Winner of the 1975 National Book Award, this brilliant and widely acclaimed book is a powerful philosophical challenge to the most widely held political and social positions of our age--liberal, socialist, and conservative.
Robert Nozick (1938-2002) was Pellegrino University Professor at Harvard University. His early book in political theory, Anarchy, State, and Utopia, was very influential, and he followed it with Philosophical Explanations, The Examined Life, The Nature of Rationality, Socratic Puzzles, and Invariances: The Structure of the Objective World.
This study offers a ckomprehensive new interpretation of one of Plato's dialogues, the _Cratylus_. Throughout, the book combines analysis of Plato's arguments with attentiveness to his philosophical method.
The night-watchman state of classical liberal theory, limited to the functions of protecting all its citizens against violence, theft, and fraud, and to the enforcement of contracts, and so on, appears to be redistributive.1 We can imagine at least one social arrangement intermediate between the scheme of private protective associations and the night-watchman state. Since the nightwatchman state is often called a minimal state, we shall call this other arrangement the ultraminimal state. An ultraminimal state maintains a monopoly over all (...) use of force except that necessary in immediate selfdefence, and so excludes private (or agency) retaliation for wrong and exaction of compensation; but it provides protection and enforcement services only to those who purchase its protection and enforcement policie., People who don't buy a protection contract from the monopoly don't get protected. The minimal (night-watchman) state is equivalent to the ultraminimal state conjoined with a (clearly redistributive) Friedmanesque voucher plan, financed from tax revenues.2 Under this plan all people, or some (for example, those in need), are given tax-funded vouchers that can be used only for their purchase of a protection policy from the ultraminimal state. (shrink)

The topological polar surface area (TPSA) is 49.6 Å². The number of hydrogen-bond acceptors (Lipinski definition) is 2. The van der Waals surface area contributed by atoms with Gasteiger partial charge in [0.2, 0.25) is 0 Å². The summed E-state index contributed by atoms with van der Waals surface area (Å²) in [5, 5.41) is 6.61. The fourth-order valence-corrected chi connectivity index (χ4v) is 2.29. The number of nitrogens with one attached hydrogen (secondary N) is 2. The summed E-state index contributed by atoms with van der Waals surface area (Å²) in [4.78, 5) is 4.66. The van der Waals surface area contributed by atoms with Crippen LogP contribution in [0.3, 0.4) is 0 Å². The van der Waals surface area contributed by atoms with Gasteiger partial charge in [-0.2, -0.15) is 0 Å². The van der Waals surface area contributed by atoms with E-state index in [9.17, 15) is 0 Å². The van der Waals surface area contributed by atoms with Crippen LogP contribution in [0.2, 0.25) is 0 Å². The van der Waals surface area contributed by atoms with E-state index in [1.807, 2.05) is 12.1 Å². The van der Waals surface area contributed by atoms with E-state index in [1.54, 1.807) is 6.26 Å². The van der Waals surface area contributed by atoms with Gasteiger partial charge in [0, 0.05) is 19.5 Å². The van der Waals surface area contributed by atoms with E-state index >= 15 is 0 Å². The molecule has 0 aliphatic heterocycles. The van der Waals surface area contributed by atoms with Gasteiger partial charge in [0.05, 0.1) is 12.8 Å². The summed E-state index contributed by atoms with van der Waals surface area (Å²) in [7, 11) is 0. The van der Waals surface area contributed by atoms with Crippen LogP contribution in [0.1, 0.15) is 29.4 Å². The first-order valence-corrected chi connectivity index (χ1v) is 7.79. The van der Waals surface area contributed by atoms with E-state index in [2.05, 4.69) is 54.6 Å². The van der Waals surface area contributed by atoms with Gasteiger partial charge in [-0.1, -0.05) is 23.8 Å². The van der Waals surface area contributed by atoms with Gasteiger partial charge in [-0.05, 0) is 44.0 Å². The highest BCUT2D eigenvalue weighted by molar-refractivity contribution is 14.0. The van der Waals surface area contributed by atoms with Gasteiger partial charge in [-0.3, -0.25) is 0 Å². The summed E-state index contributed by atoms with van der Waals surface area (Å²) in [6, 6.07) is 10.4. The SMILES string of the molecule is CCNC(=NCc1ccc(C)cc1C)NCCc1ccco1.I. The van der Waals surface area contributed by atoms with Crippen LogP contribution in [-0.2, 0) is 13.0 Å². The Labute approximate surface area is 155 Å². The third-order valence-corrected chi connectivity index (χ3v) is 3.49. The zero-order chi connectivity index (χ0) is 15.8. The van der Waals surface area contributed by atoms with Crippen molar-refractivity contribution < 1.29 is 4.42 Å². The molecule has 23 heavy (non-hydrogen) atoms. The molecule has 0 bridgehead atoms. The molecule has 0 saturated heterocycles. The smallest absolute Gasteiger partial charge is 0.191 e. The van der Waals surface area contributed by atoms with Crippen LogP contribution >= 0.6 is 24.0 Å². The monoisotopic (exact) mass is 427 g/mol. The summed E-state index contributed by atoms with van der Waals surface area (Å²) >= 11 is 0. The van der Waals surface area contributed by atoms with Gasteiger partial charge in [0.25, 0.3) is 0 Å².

Do our lives have meaning? Should we create more people? Is death bad? Should we commit suicide? Would it be better if we were immortal? Should we be optimistic or pessimistic? Life, Death, and Meaning brings together key readings, primarily by English-speaking philosophers, on such 'big questions.'.
Do our lives have meaning? Should we create more people? Is death bad? Should we commit suicide? Would it be better to be immortal? Should we be optimistic or pessimistic? Since Life, Death, and Meaning: Key Philosophical Readings on the Big Questions first appeared, David Benatar's distinctive anthology designed to introduce students to the key existential questions of philosophy has won a devoted following among users in a variety of upper-level and even introductory courses.